Once there was a time when BlackBerry was a sought after symbol of wealth and connection. BlackBerry Messenger PINs were posted in place of personal descriptions all over our youth’s social media sites. Ari Gold, in any given scene, would be clutching his precious “berries” (which he would openly state were as precious as his beloved manhood) in front of millions of viewers. Even the term “CrackBerry” littered the media. But now the numbers are in and one is forced to ask the question, is it time to say goodbye to the Blackberry? Has the new world of Android, Microsoft, and iPhone swallowed it whole?
In 2003, (which may in reality be only a decade ago but in technology speak is approximately an eon ago) Research in Motion or BlackBerry was introduced as the pioneer in the “smart phone era” as we observe today. It was a device that is not only a functioning mobile telephone, but is additionally able to send and receive email and text messages, as well as browse the web. This was a necessary progression at the time judging by its exponential growth in popularity—a phone with a QWERTY keyboard? Our 2003 selves were shocked and intrigued.
But the lesson with all good ideas in technology is that a progressively better idea is biding its time to strike down when least expected and take over the spotlight. BlackBerry’s first most contended competitor was Apple’s iPhone introduced in 2007 to drooling geeks all over the world. A touch screen phone compatible with my computer? Our 2007 selves were on the edge of our seats. Then, BlackBerry and the iPhone let out a collective sigh with the advent of the Android. A faster operating system than the iOS? Our 2008 selves were floored. And now, lo and behold, the Microsoft 8 Windows phone. You mean I don’t even have to touch the screen to scroll or flip?! People are passing out left and right.
Everyone and their LuLu Lemon donning grandma has a smart phone nowadays, but you don’t see many BlackBerrys around. So, why can’t Blackberry hang? From BlackBerry Curve, to Storm, to Torch, BlackBerry has released 19 smart phone models in the past six years. But here are some reasons that people are making the famous “switch”: BlackBerry has catered itself to the entrepreneurial or business audience, not the privileged 13-year-olds who think having a phone as a different device than your iPod is of the utmost inconvenience (or in other words, the modern consumer). Moreover, BlackBerry only (yes, only) has about 700,000 apps while its competitors have around a million. Further, RIM’s new platform for the BlackBerry 10 does not support a home button—still. Why? Well RIM’s Donny Halliwell explains that the BlackBerry 10 is about “moving forward,” not backward. So keep that in mind as you press the back button eight times to get back to the home page you were on five minutes ago.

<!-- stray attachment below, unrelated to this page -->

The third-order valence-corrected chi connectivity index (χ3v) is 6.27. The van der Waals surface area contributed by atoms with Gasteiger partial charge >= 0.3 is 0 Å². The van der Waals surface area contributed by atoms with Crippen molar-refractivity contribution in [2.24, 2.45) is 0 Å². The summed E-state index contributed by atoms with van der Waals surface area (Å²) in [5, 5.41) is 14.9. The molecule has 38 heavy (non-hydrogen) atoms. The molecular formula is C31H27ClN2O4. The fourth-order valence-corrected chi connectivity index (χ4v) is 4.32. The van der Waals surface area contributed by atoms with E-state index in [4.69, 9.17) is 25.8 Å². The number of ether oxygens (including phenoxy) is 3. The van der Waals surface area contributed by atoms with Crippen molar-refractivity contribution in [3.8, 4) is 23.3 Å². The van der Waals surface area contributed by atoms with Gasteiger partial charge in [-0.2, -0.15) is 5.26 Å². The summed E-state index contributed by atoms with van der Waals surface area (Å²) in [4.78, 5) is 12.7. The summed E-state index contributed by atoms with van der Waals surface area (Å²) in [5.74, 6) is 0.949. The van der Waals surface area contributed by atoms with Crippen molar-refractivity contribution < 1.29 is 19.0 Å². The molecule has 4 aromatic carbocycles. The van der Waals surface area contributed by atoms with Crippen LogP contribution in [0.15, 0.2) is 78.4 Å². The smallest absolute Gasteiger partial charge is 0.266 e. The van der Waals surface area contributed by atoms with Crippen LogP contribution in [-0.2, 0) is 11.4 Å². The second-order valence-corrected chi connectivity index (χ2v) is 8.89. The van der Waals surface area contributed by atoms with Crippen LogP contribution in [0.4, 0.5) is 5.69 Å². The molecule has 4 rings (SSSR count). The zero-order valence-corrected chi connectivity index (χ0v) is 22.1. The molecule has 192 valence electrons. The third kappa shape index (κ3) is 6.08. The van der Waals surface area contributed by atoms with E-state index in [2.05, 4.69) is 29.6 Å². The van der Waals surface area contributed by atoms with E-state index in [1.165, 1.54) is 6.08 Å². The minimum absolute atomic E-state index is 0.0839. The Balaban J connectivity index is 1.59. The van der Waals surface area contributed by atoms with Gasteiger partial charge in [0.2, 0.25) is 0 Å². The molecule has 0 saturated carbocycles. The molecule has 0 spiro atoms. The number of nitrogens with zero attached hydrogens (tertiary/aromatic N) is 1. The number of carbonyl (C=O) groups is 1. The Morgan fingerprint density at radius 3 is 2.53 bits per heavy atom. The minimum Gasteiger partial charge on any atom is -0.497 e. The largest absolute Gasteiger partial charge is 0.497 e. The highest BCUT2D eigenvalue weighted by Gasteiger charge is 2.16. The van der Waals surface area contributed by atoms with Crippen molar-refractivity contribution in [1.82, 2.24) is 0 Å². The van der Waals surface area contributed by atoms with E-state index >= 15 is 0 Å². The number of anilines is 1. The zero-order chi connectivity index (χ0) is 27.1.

Unfortunately, today BlackBerry holds less than 10 percent of the U.S. market for smart phones and overall sales continue to fall. The Blackberry 10 model, released this past January, was predicted to justify RIM’s recent suffering, but unfortunately the Microsoft 8 Windows phone has eclipsed it in media attention.
Luckily for BlackBerry, though, brand loyalty is real, and there are diehard fans that will never let go. Eric Jackson, the founder of IronFire Capital, a hedge fund that owns shares in RIM, said, “Last time I checked, 80 million subscribers wasn’t nothing.” You’re right Eric, it’s not. Maybe it’s not time for BlackBerry to throw in the towel, but it’s going to have to accept its permanent spot on the bench. One can almost hear Ari Gold chanting, “Long live the BlackBerry.”